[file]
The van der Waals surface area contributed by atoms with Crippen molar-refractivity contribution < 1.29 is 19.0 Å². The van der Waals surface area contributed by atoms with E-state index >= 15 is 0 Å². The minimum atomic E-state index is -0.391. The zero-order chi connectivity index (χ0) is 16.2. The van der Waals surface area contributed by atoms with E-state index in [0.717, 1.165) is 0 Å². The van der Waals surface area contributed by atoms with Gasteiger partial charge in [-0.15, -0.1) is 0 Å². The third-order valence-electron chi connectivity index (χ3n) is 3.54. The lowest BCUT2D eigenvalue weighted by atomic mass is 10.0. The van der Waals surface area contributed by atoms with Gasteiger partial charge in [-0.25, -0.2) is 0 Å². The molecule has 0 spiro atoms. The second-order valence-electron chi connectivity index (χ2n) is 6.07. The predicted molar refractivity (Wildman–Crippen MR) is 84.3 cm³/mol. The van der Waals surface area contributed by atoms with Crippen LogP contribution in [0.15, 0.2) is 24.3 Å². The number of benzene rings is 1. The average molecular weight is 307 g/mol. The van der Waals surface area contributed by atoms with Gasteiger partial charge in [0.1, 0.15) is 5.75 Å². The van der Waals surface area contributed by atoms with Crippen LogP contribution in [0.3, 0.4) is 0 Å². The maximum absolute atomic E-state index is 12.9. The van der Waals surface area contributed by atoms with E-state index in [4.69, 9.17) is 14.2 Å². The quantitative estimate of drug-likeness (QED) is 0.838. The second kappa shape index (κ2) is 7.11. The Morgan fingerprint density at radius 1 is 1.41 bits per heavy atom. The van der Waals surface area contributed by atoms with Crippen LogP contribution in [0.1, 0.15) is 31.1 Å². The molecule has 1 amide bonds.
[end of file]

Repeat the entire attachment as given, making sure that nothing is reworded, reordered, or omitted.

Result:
The van der Waals surface area contributed by atoms with Crippen molar-refractivity contribution < 1.29 is 19.0 Å². The van der Waals surface area contributed by atoms with E-state index >= 15 is 0 Å². The minimum atomic E-state index is -0.391. The zero-order chi connectivity index (χ0) is 16.2. The van der Waals surface area contributed by atoms with E-state index in [0.717, 1.165) is 0 Å². The van der Waals surface area contributed by atoms with Gasteiger partial charge in [-0.15, -0.1) is 0 Å². The third-order valence-electron chi connectivity index (χ3n) is 3.54. The lowest BCUT2D eigenvalue weighted by atomic mass is 10.0. The van der Waals surface area contributed by atoms with Gasteiger partial charge in [-0.25, -0.2) is 0 Å². The molecule has 0 spiro atoms. The second-order valence-electron chi connectivity index (χ2n) is 6.07. The predicted molar refractivity (Wildman–Crippen MR) is 84.3 cm³/mol. The van der Waals surface area contributed by atoms with Crippen LogP contribution in [0.15, 0.2) is 24.3 Å². The number of benzene rings is 1. The average molecular weight is 307 g/mol. The van der Waals surface area contributed by atoms with Gasteiger partial charge in [0.1, 0.15) is 5.75 Å². The van der Waals surface area contributed by atoms with Crippen LogP contribution in [0.3, 0.4) is 0 Å². The maximum absolute atomic E-state index is 12.9. The van der Waals surface area contributed by atoms with E-state index in [4.69, 9.17) is 14.2 Å². The quantitative estimate of drug-likeness (QED) is 0.838. The second kappa shape index (κ2) is 7.11. The Morgan fingerprint density at radius 1 is 1.41 bits per heavy atom. The van der Waals surface area contributed by atoms with Crippen LogP contribution in [0.1, 0.15) is 31.1 Å². The molecule has 1 amide bonds.